1. Yohe, Melodee consultant

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Student Nurses Pitch In

In November 2005,45 New York University nursing students volunteered at a dozen clinics to help ensure that older citizens avoided the flu this winter. The effort was conceived by Carrie D'Andrea, an NYU student nurse. As part of a nursing leadership class, Carrie was working at the Visiting Nurse Service of New York and was asked to recruit help for the flu vaccine initiative. Sending an e-mail, she found many willing classmates. Students cut the waiting time and assisted older adults in filling out paperwork. While conducting health screenings to ward off adverse reactions to the vaccine, the SNs referred several patients for needed health care. Students received credit for volunteer hours and a free flu shot, but they feel they benefited in countless ways. One student said, "This project has opened my eyes to community health and wellness, and to the importance of immunizing as many people as possible."


-NYU News, December 1, 2005


Low-Literacy Forms Available

The Institute for Healthcare Advancement has developed a free advance directive form for the 90 million U.S. adults who read below fifth-grade level. The fill-in-the-blank form has illustrations and easy-to-read bulleted items, says its creator, Rebecca Sudore, a physician at University of California, San Francisco. It allows low-literacy Americans to choose an agent to make medical decisions for them, make treatment wishes known to loved ones, and provide signatures that make the document legally binding. Available in English and Spanish, it is online at Spectrum, May 23, 2005


The Honor of a Cross

To be given a cross, then, is an honor, for it is God's way of wooing us. We listen better when things are difficult because we suddenly become aware of our desperate need for God.-Lynette Holm Hoppe, Wheaton, Winter 2006


A Story of Hope

Dr. Catherine Hamlin, with John Little, has written a moving memoir (published by Kregel), The Hospital by the River:A Story of Hope, detailing the work she and her husband, Reg, have accomplished in Ethiopia. They and their team have restored the health of more than 25,000 women who were social outcasts because of crippling injuries from obstructed labor (fistula). The book details Hamlin's family history and everyday life in Ethiopia, as well as relating stories of how treatment changed the lives of otherwise despairing women. The surgeries are done at a cost of only $300 each!! A warning: you may be moved to open your heart and your wallet.-Christianity Today, May 2005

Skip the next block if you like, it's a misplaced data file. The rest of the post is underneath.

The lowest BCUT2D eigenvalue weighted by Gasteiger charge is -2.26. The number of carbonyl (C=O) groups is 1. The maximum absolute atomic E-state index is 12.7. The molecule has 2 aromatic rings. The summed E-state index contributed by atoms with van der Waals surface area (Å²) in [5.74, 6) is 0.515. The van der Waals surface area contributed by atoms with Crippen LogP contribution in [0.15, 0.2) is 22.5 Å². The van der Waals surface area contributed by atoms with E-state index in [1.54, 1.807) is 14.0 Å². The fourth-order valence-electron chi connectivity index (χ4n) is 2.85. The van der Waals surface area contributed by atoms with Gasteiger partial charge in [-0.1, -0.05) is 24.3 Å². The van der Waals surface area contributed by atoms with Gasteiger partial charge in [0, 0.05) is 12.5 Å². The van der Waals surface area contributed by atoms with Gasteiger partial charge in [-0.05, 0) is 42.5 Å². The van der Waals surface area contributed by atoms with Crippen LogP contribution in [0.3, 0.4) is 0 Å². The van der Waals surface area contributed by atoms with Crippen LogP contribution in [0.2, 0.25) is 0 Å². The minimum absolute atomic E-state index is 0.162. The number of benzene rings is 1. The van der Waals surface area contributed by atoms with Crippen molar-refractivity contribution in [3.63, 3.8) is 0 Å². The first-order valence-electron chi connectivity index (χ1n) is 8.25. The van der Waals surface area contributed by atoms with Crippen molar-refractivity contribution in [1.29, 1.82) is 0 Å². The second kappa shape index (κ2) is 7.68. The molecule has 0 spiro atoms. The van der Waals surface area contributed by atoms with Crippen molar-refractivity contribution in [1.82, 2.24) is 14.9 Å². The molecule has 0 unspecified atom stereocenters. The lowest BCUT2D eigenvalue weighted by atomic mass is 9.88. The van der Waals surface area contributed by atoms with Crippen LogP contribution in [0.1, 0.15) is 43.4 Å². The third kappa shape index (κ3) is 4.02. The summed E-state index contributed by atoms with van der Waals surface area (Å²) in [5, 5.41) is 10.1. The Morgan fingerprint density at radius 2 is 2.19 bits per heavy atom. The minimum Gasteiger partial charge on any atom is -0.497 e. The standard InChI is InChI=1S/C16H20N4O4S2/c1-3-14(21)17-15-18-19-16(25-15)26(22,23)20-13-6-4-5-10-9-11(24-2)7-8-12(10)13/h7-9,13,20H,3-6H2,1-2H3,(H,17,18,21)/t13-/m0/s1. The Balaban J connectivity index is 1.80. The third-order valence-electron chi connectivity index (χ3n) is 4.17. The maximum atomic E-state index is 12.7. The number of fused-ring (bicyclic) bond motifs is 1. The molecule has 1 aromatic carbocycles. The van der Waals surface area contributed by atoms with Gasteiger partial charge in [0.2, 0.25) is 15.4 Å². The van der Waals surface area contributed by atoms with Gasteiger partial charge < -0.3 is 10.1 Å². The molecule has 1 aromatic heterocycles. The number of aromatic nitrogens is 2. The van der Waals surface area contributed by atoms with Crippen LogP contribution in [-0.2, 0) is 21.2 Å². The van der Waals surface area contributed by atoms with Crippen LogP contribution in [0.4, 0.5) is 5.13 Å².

Grace Wallace with the Lord

Grace Wallace, Nurses Christian Fellowship Director, 1968-84, died on November 2, 2005, in Grants Pass, Oregon. She left a heritage of faithfully following Jesus that influenced the lives of people around the world. She was known as a mentor, prayer warrior and friend, and will be greatly missed. After retirement from NCF, Grace continued in volunteer ministry among RNs and students in Madison, Wisconsin, as well as on the East Coast. She moved to Oregon in 1991, where she was involved in ministry in her church, as well as with hospice and Child Evangelism Fellowship.


Male Nurses Overcome Stereotypes

Understandably, male RNs tire of being taken for orderlies or failed med students, as well as being compared to the media's stereotypical wimps. But recruiters are seeing men as a partial answer to the dire prediction of an RN shortage of 800,000 by 2020. Only six percent of nurses are men, but 2,600 more were seeking a BSN in 2005 than in 2004, according to the American Association of Colleges of Nursing. Job security is a lure, as well as increasing salaries; many are looking for a meaningful profession that combines medicine, counseling and caregiving.


"There are a lot more nursing avenues than I thought," said Paul Hernandez, a Chicago police officer who is attending nursing school. "My only regret is that I should have done this years ago." For the majority of men, nursing is a second, third or even fourth career. Hernandez's goal is to work in an emergency room.-Lorene Yue, Chicago Tribune, December 19, 2005


Glucose Controls in ICU

New tight glucose control protocols in ICUs may mean more work for nurses, but the benefits for patients make them worth the effort. This new standard of best practice involves tedious insulin drip titrations and hourly blood sugar checks. The landmark randomized study, "Intensive Insulin Therapy in Critically Ill Patients," was published in the November 1, 2001, issue of The New England Journal of Medicine. This stirring evidence has shown that properly controlling serum glucose within a tight range, no higher than 110 mg/dL, reduced morbidity and mortality among critically ill patients in the surgical ICU. Besides a 45 percent drop in acute renal failure, study patients on glucose control were less likely to require prolonged mechanical ventilation and had decreased lengths of stay in the ICU.


-Catherine Spader, Nursing Spectrum, January 9, 2006


Don't Skip Your Eye Appointment!!

Subtle signs in your eyes could tell your doctor if you're at risk of having a stroke, as well as if you have diabetes, hypertension, and perhaps even cancer. When he/she dilates your pupils, he uses his ophthalmoscope or takes a photograph to look for changes in the retina that signal retinopathy, ballooning or bursting of the tiny vessels of the retina. In an Australian study, researchers examined eye photos of 3,654 people. Those with blood vessel damage were about 70 percent more likely to have a stroke in the next seven years than those without the damage.-Reader's Digest, January 2006


Melodee Yohe, consultant